Exclusive Franchise Versus Open Competition. Virtually all solid waste and recycling services for the residential sector are delivered through an exclusive franchise where only one service provider is authorized to operate. But for the commercial sector, some solid-waste and recycling services are provided through an exclusive franchise while some are provided through an “open competition” system where multiple services providers operate through a permit, contract or non-exclusive franchise. Some agencies provide the services themselves. In an open competition system, haulers and recyclers offer services to businesses and generally set their own rates and service levels.
However, some related factors should be considered when developing a new ordinance or program. For example, agencies with an open competition system need to be sensitive to competitive issues that may impact haulers or recyclers. Most haulers or recyclers are eager to comply with recycling requirements. However, in certain situations, asking haulers or recyclers to enforce the ordinance by identifying waste generators who do not recycle (and thus making the generator subject to potential enforcement action) could put some haulers or recyclers at a competitive disadvantage with their customers if other haulers or recyclers ignore the enforcement requirements.
Tiered Fee Structure to Encourage Recycling. A tiered fee structure, in which no or lower fees are charged for recycling services compared to garbage collection services, provides a financial incentive for businesses to recycle. In some jurisdictions, the haulers establish the tiered fee structure. In others, the local agency establishes the fee structure as part of the franchise or permit. Either way, a tiered fee structure can be a powerful incentive for businesses to recycle.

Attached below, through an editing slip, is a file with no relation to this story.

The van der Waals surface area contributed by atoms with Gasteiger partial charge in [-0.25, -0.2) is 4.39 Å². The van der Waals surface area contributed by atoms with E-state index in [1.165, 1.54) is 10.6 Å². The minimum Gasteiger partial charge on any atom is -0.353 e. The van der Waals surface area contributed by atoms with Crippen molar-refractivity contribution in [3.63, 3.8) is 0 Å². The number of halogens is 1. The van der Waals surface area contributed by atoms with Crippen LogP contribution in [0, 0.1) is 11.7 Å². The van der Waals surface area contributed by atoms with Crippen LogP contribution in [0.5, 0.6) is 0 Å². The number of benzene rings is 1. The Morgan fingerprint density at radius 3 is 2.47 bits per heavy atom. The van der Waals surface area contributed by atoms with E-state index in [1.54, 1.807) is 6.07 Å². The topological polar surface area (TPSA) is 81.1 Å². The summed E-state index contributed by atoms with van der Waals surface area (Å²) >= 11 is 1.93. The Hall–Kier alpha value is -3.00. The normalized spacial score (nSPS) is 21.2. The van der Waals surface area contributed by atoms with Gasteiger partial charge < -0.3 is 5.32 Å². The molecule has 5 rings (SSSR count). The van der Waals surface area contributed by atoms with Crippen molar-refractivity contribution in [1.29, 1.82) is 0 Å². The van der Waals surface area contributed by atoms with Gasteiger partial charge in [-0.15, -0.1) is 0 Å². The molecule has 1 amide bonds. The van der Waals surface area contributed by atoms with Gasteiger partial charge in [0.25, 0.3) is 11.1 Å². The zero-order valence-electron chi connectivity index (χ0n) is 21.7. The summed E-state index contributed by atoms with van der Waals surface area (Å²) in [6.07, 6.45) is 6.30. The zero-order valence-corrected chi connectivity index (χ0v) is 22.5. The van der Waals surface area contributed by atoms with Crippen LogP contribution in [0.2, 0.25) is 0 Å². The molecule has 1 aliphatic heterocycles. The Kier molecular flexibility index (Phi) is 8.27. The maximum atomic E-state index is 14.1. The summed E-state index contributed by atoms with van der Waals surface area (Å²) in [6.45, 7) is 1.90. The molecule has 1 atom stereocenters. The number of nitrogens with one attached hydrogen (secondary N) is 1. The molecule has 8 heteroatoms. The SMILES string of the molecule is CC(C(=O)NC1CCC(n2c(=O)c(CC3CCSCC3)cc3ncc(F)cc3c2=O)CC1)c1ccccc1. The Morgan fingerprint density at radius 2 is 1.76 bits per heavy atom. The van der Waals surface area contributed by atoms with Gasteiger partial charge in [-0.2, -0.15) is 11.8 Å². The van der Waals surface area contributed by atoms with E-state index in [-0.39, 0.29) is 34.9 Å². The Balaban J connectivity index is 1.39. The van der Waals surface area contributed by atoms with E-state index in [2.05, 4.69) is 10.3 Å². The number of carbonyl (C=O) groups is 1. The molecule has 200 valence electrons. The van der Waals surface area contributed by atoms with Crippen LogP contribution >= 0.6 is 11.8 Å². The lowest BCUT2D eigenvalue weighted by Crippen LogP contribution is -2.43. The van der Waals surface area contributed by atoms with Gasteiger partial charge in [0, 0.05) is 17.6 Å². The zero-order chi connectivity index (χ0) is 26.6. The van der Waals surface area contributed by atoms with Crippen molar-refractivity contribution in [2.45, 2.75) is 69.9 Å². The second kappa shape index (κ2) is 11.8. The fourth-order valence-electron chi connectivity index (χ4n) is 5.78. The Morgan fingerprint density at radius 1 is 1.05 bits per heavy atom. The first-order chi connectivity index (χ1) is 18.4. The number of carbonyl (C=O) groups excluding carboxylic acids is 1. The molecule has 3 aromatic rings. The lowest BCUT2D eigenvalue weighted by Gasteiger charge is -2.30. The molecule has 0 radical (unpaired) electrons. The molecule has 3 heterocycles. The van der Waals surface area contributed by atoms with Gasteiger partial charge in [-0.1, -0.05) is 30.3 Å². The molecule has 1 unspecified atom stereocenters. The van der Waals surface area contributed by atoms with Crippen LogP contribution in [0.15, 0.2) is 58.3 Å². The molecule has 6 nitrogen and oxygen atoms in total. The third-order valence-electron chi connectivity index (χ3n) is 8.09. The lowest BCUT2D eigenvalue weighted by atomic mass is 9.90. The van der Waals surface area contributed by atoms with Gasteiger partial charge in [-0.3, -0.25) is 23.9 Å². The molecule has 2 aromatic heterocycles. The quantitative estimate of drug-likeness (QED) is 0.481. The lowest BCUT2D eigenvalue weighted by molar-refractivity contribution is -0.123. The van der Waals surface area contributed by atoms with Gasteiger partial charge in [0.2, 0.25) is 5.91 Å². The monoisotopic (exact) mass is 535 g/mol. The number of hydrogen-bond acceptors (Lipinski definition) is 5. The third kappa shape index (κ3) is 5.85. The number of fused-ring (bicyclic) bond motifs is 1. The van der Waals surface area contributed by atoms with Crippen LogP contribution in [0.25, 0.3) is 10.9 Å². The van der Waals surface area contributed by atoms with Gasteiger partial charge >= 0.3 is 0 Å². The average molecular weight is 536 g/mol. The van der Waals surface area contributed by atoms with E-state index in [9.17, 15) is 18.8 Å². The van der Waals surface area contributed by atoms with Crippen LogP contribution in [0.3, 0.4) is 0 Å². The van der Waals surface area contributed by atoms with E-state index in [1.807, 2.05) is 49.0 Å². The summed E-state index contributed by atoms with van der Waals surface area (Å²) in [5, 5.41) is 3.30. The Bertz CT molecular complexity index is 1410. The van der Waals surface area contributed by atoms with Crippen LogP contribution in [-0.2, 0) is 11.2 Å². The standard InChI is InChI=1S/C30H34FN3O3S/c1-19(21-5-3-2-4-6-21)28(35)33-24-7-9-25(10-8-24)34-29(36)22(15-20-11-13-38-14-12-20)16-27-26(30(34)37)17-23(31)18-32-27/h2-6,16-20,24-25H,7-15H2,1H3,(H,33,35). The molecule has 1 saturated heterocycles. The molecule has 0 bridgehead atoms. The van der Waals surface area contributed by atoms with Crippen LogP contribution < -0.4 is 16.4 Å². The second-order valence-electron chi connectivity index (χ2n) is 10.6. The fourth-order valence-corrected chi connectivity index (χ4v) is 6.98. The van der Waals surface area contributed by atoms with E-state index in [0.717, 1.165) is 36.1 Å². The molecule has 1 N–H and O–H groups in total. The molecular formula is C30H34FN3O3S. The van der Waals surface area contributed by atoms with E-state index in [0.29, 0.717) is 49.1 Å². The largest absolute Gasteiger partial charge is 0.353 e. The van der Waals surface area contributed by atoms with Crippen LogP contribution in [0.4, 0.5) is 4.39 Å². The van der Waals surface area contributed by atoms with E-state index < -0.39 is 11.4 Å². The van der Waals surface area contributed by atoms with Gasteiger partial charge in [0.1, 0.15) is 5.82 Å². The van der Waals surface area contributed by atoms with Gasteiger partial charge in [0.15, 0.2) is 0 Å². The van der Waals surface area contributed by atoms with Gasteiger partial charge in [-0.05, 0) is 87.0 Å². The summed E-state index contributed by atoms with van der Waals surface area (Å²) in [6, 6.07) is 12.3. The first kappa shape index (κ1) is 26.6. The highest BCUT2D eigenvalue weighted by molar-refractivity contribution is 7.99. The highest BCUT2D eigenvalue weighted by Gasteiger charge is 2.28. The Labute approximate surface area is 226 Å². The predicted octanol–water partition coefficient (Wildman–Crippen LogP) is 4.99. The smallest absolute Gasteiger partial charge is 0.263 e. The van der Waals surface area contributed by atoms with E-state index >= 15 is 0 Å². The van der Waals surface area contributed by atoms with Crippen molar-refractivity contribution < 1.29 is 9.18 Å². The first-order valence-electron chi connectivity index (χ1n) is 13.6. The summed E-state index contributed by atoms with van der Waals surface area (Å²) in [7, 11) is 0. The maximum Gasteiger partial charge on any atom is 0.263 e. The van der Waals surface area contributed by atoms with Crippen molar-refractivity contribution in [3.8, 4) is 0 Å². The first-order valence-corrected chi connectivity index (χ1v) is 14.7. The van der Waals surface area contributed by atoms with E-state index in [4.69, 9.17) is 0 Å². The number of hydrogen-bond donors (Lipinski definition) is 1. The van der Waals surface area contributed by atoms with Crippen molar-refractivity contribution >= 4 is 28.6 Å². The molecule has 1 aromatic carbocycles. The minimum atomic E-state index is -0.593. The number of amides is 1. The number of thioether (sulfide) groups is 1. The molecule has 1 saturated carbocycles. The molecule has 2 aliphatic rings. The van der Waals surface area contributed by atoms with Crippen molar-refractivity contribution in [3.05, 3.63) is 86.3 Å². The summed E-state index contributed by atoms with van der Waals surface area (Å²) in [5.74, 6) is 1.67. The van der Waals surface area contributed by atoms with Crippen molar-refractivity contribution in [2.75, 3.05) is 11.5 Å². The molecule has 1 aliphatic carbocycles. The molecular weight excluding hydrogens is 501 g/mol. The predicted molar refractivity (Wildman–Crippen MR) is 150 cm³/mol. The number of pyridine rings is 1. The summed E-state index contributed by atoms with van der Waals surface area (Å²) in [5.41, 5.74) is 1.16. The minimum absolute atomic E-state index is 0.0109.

Enforcement Options. Whether or not to include an enforcement component in a commercial recycling program or ordinance is up to the local agency. A voluntary program, for example, likely will need only a strong education component. However, a mandatory program may also benefit from an enforcement program that includes incremental steps — from education and notification to citations and fines — to achieve compliance by businesses. Some agencies do the enforcement themselves, while others do it jointly with the solid waste and recycling service providers. The important issue to remember is to design an enforcement system that fits the local circumstances.
Education and More Education
Ongoing educational outreach is the single most critical element of a successful commercial recycling program. Existing and new businesses need to be well informed about the recycling requirements, the types of material to recycle, where to store recyclable materials and the potential financial benefits of recycling, if a tiered rate structure exists.
Involve Affected Businesses
When considering a new program that encourages or requires businesses to recycle, involving businesses and haulers throughout the process makes it possible to identify and resolve potential concerns before they become a problem. Furthermore, many haulers and recyclers have experience in providing commercial recycling services that may be helpful as the agency designs its program.
For More Information
The Institute for Local Government’s Commercial Recycling Resource Center (www.ca-ilg.org/commercialrecycling) provides resources to help cities and counties increase commercial recycling. Available information includes a sample commercial recycling ordinance, stories about cities and counties with commercial recycling programs, examples of educational materials and access to past webinars about commercial recycling. 
Commercial Recycling Regulatory Update
California is poised to adopt regulations that require certain businesses to recycle and local agencies to implement education and outreach activities to increase recycling by businesses. Visit www.calrecycle.ca.gov/climate/Recycling for more information.